import std.uuid;
import std.file;
import std.path;
import std.string;

ubyte[] sdlBytes = cast(ubyte[]) import("SDL2.dll");   // SDL2.dll contents

void main(string[] args)
{
    string uuid = randomUUID().toString();
    string filename = format("SDL2-%s.dll", uuid);     // Making an unique file name.
    string depacked = buildPath(tempDir(), filename);
    
    std.file.write(depacked, sdlBytes);                // Writing the library to a temporary file.
    
    DerelictSDL2.load(depacked);                       // Use the depacked library and load its symbols.
}

A similar trick can be used for embedding fonts, images, etc. without having to deal with a resource compiler.

Custom format() for builtin types

When using std.conv.to() or std.stdio.write(), the arguments are formatted using a predefined format.

Structs are processed differently. By default, all the members of a struct are converted
but the internal to() also checks if a struct implements a custom toString() function.
If so, this function is used and the default formatting of the members doesn't happen.

This can be used as a trick to override the default predefined formats of a basic type.

For example, to display a pointer as a hexadecimal address prefixed with 0x, we can define a struct with a single member of type void* and a custom toString() function:

import std.stdio;

struct FmtPtr
{
    void* ptr;
    string toString()
    {
        import std.format;
        static if (size_t.sizeof == 4)
            return format("0x%.8X ", cast(size_t)ptr);
        static if (size_t.sizeof == 8)
            return format("0x%.16X ", cast(size_t)ptr);
    }
}

void main(string[] args)
{
    import core.stdc.stdlib;
    auto a = malloc(8);
    auto b = malloc(8);
    auto c = malloc(8);

    // ugly custom formatting
    writeln("0X", a, " ", "0X", b, " ", "0X", c);
    writefln("0X%.8X 0X%.8X 0X%.8X", a, b, c);

    // clean and clear equivalent using the struct
    writeln(FmtPtr(a), FmtPtr(b), FmtPtr(c));
}

Bypassing @nogc

@nogc is a function attribute which ensures a function never allocates through the GC.

void processStuff(double[] data) @nogc
{
    double[] tempBuffer;

    // Error: setting 'length' in @nogc function processStuff may cause GC a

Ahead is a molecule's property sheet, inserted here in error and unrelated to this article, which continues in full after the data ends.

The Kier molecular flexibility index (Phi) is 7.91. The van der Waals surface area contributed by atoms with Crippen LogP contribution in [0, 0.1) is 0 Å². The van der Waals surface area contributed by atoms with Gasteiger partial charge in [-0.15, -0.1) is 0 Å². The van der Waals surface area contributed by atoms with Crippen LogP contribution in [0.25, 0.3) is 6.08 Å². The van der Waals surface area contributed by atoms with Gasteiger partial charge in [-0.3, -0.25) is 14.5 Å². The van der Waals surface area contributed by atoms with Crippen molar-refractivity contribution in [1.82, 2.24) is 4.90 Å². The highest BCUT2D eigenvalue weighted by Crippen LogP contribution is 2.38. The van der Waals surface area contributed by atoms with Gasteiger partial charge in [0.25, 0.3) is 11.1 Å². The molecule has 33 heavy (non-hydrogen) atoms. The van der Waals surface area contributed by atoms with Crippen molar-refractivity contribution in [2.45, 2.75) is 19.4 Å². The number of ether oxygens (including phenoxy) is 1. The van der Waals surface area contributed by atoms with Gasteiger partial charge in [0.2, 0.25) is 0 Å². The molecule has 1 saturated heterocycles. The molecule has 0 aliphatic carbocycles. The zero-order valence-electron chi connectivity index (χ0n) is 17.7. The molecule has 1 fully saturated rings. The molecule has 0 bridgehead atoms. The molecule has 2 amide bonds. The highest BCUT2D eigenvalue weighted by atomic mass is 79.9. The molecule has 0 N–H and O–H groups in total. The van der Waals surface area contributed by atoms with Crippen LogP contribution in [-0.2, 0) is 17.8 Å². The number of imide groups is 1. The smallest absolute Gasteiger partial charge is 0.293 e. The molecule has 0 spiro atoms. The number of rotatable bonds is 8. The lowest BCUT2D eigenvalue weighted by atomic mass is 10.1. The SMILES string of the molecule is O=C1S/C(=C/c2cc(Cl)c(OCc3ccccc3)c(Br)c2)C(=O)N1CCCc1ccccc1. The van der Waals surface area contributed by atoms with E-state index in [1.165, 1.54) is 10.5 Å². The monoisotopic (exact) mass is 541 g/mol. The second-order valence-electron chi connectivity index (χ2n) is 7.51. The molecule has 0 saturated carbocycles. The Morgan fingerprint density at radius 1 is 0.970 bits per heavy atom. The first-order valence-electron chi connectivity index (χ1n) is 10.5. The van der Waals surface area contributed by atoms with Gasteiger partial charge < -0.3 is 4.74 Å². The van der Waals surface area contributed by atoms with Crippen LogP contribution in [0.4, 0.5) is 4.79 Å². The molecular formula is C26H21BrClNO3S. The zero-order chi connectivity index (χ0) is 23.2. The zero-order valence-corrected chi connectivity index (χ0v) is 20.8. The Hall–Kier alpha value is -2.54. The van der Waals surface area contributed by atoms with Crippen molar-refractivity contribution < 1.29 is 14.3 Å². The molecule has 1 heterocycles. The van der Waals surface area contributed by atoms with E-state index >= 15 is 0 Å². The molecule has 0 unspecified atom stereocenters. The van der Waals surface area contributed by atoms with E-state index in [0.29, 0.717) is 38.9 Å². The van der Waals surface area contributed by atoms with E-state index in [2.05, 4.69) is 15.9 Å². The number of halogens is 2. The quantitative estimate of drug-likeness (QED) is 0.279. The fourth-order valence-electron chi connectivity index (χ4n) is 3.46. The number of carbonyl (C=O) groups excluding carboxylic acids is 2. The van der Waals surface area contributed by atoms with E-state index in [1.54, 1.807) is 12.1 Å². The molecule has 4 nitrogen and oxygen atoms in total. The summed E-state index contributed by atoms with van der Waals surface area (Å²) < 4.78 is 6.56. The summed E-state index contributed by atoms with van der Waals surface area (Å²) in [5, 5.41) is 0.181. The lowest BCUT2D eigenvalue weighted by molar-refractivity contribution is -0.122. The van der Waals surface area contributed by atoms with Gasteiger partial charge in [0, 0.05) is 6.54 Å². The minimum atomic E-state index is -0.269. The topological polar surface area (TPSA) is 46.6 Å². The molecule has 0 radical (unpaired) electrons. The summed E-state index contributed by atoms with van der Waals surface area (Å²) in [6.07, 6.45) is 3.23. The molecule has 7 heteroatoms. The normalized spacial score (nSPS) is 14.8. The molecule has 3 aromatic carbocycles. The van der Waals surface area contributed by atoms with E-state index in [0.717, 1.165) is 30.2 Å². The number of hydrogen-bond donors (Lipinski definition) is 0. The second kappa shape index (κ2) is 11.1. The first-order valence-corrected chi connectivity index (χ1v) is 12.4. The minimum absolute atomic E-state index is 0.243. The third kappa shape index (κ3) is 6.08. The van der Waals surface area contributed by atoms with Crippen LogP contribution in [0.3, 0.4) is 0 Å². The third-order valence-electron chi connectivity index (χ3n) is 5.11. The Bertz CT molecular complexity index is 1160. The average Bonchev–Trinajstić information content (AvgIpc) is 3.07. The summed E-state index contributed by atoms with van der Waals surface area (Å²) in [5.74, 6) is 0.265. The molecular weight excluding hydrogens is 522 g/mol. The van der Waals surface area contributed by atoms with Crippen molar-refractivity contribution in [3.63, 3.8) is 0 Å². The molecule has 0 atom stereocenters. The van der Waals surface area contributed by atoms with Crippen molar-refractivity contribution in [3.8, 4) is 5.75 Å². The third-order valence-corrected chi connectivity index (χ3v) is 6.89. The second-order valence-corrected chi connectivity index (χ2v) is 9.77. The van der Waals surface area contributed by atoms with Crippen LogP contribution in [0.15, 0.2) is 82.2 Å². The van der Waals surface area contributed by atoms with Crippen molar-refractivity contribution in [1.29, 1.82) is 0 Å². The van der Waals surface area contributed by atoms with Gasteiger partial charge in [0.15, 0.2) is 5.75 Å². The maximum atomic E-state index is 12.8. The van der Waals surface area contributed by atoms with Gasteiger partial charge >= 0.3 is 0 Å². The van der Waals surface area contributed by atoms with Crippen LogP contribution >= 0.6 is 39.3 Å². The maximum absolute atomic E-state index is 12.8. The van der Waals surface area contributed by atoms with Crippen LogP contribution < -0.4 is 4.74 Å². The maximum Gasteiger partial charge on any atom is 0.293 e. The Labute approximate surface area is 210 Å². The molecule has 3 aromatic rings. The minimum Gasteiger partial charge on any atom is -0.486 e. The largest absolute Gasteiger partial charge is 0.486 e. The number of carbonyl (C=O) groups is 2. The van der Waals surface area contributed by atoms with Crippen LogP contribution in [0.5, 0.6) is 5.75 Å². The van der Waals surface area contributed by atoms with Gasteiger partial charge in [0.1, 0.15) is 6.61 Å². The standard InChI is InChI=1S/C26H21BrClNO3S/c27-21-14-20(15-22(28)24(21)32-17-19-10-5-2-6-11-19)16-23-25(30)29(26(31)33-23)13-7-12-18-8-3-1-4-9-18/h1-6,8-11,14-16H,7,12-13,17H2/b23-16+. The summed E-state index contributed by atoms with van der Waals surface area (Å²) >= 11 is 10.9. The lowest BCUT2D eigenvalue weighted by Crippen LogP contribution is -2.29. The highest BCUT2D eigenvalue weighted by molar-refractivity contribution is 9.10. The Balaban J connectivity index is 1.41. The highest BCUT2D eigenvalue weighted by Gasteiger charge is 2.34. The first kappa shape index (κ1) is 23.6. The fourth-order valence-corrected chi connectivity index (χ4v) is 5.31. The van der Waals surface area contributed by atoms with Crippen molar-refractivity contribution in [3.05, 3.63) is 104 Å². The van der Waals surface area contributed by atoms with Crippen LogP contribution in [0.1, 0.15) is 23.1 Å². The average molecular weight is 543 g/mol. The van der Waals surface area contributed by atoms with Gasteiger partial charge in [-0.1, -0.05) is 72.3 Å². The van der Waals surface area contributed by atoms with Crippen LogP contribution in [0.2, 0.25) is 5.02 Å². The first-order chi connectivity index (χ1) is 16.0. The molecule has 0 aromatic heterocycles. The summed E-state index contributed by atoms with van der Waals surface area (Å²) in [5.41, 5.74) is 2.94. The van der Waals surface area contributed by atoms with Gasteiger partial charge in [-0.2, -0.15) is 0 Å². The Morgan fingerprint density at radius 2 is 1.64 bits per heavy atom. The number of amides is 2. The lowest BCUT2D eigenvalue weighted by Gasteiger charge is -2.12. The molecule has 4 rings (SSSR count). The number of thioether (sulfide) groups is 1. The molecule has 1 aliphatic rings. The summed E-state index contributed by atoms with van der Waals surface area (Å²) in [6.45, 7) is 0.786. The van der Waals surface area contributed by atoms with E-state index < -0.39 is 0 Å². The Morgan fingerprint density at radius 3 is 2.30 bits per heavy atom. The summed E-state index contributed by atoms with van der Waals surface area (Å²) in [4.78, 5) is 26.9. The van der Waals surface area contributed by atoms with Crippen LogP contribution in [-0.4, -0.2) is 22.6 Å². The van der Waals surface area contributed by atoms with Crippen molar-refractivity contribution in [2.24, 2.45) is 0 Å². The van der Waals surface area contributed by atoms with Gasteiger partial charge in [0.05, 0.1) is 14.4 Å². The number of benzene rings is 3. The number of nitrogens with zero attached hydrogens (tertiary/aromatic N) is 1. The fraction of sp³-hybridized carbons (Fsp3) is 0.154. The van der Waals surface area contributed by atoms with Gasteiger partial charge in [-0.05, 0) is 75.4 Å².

tempBuffer.length = data.length; 

    ...
}

Using @nogc is a must for memory-conscious code sections or for real-time threads.

However, not all library functions that could be marked @nogc are. At one point, you'll probably want to call functions as if they were @nogc. Here's how to do it:

import std.traits;

// Casts @nogc out of a function or delegate type.
auto assumeNoGC(T) (T t) if (isFunctionPointer!T || isDelegate!T)
{
    enum attrs = functionAttributes!T | FunctionAttribute.nogc;
    return cast(SetFunctionAttributes!(T, functionLinkage!T, attrs)) t;
}

// This function can't be marked @nogc but you know with application knowledge it won't use the GC.
void funcThatMightUseGC(int timeout)
{
    if (unlikelyCondition(timeout))
        throw new Exception("The world actually imploded.");

    doMoreStuff();
}

void funcThatCantAffortGC() @nogc
{
    // using a casted delegate literal to call non-@nogc code
    assumeNoGC( (int timeout)
                {
                    funcThatMightUseGC(timeout);
                })(10000);
}

Minimum or maximum of numbers

min and max are found in std.algorithm, not std.math.

import std.algorithm : max;
int a = -5;
int b = 4;
double c = 10.0;
double max_abc = max(a, b, c);
assert(max_abc == 10.0);

They work with builtin types and any number of arguments.

See: http://dlang.org/phobos/std_algorithm.html#.min

Minimum or maximum of a slice

There is no standard function to get the minimum and maximum element of a slice.
But you can use std.algorithm.reduce().

import std.algorithm : min, max, reduce;

double[] slice = [3.0, 4.0, -2.0];

double minimum = reduce!min(slice);
double maximum = reduce!max(slice);

assert(minimum == -2.0);
assert(maximum == 4.0);

Precise timestamps in milliseconds

core.time.MonoTime.currTime() returns the most precise (as opposed to accurate) available clock.

/// Returns: Most precise clock ticks, in milliseconds.
long getTickMs() nothrow @nogc
{
    import core.time;
    return convClockFreq(MonoTime.currTime.ticks, MonoTime.ticksPerSecond, 1_000);
}

How the D Garbage Collector works

There seems to be a stigma surrounding Garbage Collection when you talk to C++ users. The GC would be an wild memory-hungry beast that can't be tamed, essentially outside the control of the programmer. It would render real-time work impossible by its mere presence.

But the D Garbage Collector is firmly under the application control. Once you learn how it works, it doesn't seem so uncontrollable, and reveal itself as what it really is: a trade-off that most modern languages have choosen.

How the D GC works:

First of all, collections are not triggered randomly but when a thread allocates memory.

Tips

Intuitively, one can see that memory scanning is a potentially long and expensive process. Keeping a small GC heap makes it faster.
What you can do to accelerate scanning is using malloc/free instead of new to allocate big chunks of memory.
Anything that reduces the total amount of GC-owned memory will reduce the maximum pause duration.

More about the GC

See: http://dlang.org/garbage.html.

Working with files

See this article, the best reference on the topic.

D online resources

Smallest dub.json for an executable

What DUB options are strictly necessary in a dub.json file to build an executable?

It turns out only one is needed:

{
    "name": "program_name"
}

Place the source code in a source/main.d or source/app.d file and DUB will find it and guess
you want to build an executable.

No main.d or app.d? DUB will guess it's a source library then.

Capturing with regular expressions

Regular expressions are found in the std.regex Phobos module.